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    NER, Boston & Maine, Maine Central

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  1. Very obscure bits of evidence for the former gated spur off the NER Wear Valley branch (now the Weardale Railway) into Parson Byers Quarry exchange sidings. The spur ran across the minor road from Frosterley to Stanhope on the south bank of the Wear. The quarry exchange sidings site is now comprehensively overgrown but the differing levels of the sidings can still be seen through the foliage as you walk along the road. The quarry's internal railway system was reached by a self-acting incline which kicked back from the exchange sidings up the south side of the dale. The incline is now the a
  2. Primus stove? Gas cylinders? Richard T
  3. Thank you for this thread! I hadn't realised that this functionality existed and I've just been on a mini-spree of ignoring signatures and a few topics. Only one user though. So far. (Don't get sucked in......) Thanks for all the work you do Andy Y: given the number of times I have to take a deep breath and *not* reply to a posting you must be permanently hyperventilated! Richard T
  4. The best option for shunting would be one of the LNER Sentinel shunters (which look like diesels but are in fact steam) of which several worked on various North Riding branches. P&D Marsh make/made a body kit to fit on a Farish motor bogie. See an example here: https://www.ebay.co.uk/itm/P-D-Marsh-N-Gauge-N-Scale-A151-Sentinel-Shunter-loco-kit-requires-painting/370140493134?hash=item562e17b54e:g:RmcAAOxy4YdTXTid Another obvious gap in N rtr - couldn’t be a simpler body, and you can technically sell it in all four group colours and BR. RT
  5. Nothing wrong with modelling LMS in the West Riding, which was the bit of Yorkshire where the LMS was present. But the original question was about a branch line in James Herriot country, which is the North Riding, which means NER/LNER NE Area or BR(NE). Someone earlier mentioned troop trains to Catterick: they traversed the Richmond branch, so there is a prototype for running large LNER engines on a branch line. In N gauge Union Mills have done quite a few of the J2x NER 0-6-0 tender locos rtr that would suit a branch goods and local passenger train. UM also did an ex-NER D20 4-4-0 which w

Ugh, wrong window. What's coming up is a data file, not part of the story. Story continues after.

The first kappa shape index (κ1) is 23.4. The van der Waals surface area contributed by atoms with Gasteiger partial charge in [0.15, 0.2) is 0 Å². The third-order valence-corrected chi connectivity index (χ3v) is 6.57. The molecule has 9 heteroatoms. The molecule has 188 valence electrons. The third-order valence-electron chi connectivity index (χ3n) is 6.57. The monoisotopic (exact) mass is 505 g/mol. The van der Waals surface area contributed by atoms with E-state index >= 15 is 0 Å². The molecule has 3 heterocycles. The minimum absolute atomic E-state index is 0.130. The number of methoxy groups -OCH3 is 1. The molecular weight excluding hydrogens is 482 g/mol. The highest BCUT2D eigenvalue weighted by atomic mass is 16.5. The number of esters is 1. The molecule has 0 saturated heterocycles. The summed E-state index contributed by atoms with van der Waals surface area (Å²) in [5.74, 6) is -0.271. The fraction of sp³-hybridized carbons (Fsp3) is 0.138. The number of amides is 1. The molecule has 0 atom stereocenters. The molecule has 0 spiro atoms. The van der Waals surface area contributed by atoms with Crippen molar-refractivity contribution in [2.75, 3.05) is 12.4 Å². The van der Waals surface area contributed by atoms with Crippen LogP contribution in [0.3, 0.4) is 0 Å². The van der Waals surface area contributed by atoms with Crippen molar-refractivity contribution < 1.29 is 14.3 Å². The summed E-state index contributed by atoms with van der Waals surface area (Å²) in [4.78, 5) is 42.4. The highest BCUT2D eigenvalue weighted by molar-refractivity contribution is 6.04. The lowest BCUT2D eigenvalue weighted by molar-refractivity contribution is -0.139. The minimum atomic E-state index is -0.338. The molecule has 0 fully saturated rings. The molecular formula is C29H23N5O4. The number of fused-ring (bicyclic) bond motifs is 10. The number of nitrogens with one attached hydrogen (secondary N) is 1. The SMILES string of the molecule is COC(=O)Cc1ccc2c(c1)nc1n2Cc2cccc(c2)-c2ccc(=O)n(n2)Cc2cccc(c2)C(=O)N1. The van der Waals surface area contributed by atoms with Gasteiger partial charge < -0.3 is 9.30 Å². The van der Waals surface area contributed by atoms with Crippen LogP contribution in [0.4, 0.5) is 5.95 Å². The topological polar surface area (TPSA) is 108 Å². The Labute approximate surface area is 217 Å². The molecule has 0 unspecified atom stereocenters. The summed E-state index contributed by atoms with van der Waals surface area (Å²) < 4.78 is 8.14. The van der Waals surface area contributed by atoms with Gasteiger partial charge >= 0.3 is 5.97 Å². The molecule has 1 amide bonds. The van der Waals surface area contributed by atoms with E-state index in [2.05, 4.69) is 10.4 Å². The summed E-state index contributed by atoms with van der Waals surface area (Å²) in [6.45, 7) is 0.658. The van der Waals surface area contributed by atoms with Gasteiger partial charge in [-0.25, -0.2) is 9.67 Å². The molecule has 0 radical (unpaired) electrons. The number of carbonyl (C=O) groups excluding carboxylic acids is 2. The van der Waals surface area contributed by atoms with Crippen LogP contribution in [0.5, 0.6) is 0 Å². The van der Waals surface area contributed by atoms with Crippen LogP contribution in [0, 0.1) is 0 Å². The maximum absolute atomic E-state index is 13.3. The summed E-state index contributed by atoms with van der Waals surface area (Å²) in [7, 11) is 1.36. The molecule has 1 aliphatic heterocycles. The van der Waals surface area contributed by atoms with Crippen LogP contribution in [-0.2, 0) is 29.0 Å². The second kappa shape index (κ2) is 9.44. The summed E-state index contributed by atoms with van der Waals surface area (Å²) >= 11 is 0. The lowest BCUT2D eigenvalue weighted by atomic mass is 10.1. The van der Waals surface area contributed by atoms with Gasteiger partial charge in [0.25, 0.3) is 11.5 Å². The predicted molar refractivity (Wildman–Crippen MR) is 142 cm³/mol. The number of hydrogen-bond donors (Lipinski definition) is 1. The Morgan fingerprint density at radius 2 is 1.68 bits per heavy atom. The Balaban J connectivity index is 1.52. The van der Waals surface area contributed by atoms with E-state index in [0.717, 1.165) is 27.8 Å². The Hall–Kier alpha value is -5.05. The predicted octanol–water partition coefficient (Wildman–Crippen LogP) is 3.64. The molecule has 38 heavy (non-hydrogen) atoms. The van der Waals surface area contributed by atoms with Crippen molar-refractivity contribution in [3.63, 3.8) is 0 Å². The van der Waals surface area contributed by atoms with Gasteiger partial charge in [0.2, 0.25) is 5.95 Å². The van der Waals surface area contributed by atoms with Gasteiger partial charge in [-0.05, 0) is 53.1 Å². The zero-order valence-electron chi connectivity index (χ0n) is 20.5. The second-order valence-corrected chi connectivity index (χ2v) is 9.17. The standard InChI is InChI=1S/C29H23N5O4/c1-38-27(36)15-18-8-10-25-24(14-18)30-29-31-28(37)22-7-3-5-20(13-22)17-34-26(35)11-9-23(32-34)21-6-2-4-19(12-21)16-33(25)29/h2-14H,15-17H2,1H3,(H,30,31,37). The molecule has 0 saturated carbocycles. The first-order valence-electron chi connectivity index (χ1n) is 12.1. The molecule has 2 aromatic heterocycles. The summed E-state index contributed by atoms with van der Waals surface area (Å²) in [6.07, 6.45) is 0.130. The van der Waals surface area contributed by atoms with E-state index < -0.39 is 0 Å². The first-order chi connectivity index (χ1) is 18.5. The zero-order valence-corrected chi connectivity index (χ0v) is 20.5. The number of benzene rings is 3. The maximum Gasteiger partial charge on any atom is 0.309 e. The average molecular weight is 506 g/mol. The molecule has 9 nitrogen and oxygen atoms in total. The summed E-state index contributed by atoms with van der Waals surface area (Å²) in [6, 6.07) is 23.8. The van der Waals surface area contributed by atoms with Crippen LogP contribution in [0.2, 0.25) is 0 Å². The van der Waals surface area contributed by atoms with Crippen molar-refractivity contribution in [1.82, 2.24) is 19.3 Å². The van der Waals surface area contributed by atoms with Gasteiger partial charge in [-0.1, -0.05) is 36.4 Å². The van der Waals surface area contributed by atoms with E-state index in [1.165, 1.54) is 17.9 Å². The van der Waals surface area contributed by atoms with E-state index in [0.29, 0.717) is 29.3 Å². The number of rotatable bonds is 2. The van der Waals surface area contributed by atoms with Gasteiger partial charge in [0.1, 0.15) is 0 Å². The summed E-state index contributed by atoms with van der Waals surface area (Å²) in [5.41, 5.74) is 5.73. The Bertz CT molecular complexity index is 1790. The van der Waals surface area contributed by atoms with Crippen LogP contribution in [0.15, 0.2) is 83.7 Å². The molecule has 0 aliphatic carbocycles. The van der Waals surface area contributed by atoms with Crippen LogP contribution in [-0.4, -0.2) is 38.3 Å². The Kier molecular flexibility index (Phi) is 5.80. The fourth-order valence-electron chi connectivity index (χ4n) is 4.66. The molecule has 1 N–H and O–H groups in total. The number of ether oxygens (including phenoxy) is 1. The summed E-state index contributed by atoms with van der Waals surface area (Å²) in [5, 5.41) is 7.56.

6. There's hope - LNER 10000! RT
  7. Aerolite is a 2-2-4T, not 2-4-2, and under the LNER became the sole member of class X1. Class X served for all the single-driver locos inherited by the LNER in 1923: three classes of ex-NER 2-2-4 single-driver tank locos comprising all of four locomotives in total (!), and Class X4 comprising six ex-GCR 4-2-2 tender locomotives. I have high hopes of Rapido filling in some of the gaps in rtr steam - perhaps even in N gauge - but optimist though I am I suspect it'll be a long time before we see any of these. Except, of course, that Aerolite is pretty, green, named and could be sold
  8. A final PS. Two excellent books if you’re interested in the railway history of the high Pennines (NOT Herriot country!): “Rails in the Fells” by David Jenkinson (Peco Publications) ”The Stainmore & Eden Valley Railways” by Peter Walton (Oxford Publishing Company) Both now long out of print, but secondhand copies keep popping up if you check with bookfinder.com (The Walton volume can get pricy though.) RT
  9. The NER & MR *did* connect at Appleby Ravenser. (Fine username!) But I’m not sure how important exchange traffic there was. You have to bear in mind that, to paraphrase David Jenkinson, no railway line in England was built with less regard to serving the local population than the Settle-Carlisle. The Stainmore Lines - the 1861 South Durham & Lancashire Union & the Eden Valley railways, later merged into the NER via the S&DR - were built both as key trans-Pennine routes *and* to tap local traffic. The 1875 Settle-Carlisle was a Johnny-come-lately unnecess
  10. Yes, the Midland and NER were historically allies, or at least friendly neutrals, both originating in George Hudson-controlled companies which involved similar networks of regional elites. The 1921 Railways Act rammed companies together based on crude geography, not on any previous affinity between them: the MR & LNWR in particular were at daggers drawn for decades. If you wanted to model a joint LNER/LMS branch line in Herriot country then depicting it as ex-MR/NER would be the way to go - avoid any hint of LNWR or L&YR. (Oh, and avoid J72s - they were built for yard shun
  11. <Puts on professional Yorkshireman’s hat> Now then, tha’ should all knaa that Herriot’s original house & practice (well, Alf Wight’s practice to be right) was in Thirsk (“Darrowby”) which lies in the Vale of Mowbray almost equidistant between t’Yorkshire Dales & North York Moors national parks (which of course hadn’t been designated as such in the pre-war period of the early books). Alf Wight later moved to Thirlby, which is by Sutton Bank on the edge of the NY Moors. The nearest station to Herriot’s first house was and is Thirsk on the East Coast mainline, s
  12. Yes, Hornby were doing a natural progression from Rocket. But Hornby were obviously incentivised to do this by producing Lion, rather than (say) a Stephenson "Planet", because they were less interested in supporting "Era 1 modelling" than in maximising sales to collectors. Lion has the advantage that it could be sold to collectors both in its 1930s restored state to match the 1930s Rocket replica they'd already produced* and as Thunderbolt. Hornby thus enquired about licensing the Titfield Thunderbolt from Studiocanal and were knocked back because Studiocanal had already licensed
  13. Tramway rails and switch, Friar's Wynd, Richmond (Yorks), just beside the Georgian Theatre Royal.
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